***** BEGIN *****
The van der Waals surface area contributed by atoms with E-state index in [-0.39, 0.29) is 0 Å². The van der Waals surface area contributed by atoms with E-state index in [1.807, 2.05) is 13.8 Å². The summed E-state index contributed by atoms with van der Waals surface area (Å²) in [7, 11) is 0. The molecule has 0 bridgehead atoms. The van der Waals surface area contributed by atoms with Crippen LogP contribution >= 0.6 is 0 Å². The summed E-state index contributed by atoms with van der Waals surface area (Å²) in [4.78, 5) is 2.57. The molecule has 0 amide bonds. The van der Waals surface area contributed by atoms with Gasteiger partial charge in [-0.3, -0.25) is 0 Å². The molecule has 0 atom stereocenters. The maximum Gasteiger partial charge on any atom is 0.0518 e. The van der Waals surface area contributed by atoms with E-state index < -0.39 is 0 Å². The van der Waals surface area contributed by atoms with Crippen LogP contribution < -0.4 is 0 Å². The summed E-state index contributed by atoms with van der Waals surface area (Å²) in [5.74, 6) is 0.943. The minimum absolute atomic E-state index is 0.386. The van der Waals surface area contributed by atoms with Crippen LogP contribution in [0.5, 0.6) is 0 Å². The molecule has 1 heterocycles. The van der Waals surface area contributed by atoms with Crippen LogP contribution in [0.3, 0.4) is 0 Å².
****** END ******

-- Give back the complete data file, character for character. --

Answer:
The van der Waals surface area contributed by atoms with E-state index in [-0.39, 0.29) is 0 Å². The van der Waals surface area contributed by atoms with E-state index in [1.807, 2.05) is 13.8 Å². The summed E-state index contributed by atoms with van der Waals surface area (Å²) in [7, 11) is 0. The molecule has 0 bridgehead atoms. The van der Waals surface area contributed by atoms with Crippen LogP contribution >= 0.6 is 0 Å². The summed E-state index contributed by atoms with van der Waals surface area (Å²) in [4.78, 5) is 2.57. The molecule has 0 amide bonds. The van der Waals surface area contributed by atoms with Gasteiger partial charge in [-0.3, -0.25) is 0 Å². The molecule has 0 atom stereocenters. The maximum Gasteiger partial charge on any atom is 0.0518 e. The van der Waals surface area contributed by atoms with E-state index < -0.39 is 0 Å². The van der Waals surface area contributed by atoms with Crippen LogP contribution < -0.4 is 0 Å². The summed E-state index contributed by atoms with van der Waals surface area (Å²) in [5.74, 6) is 0.943. The minimum absolute atomic E-state index is 0.386. The van der Waals surface area contributed by atoms with Crippen LogP contribution in [0.5, 0.6) is 0 Å². The molecule has 1 heterocycles. The van der Waals surface area contributed by atoms with Crippen LogP contribution in [0.3, 0.4) is 0 Å².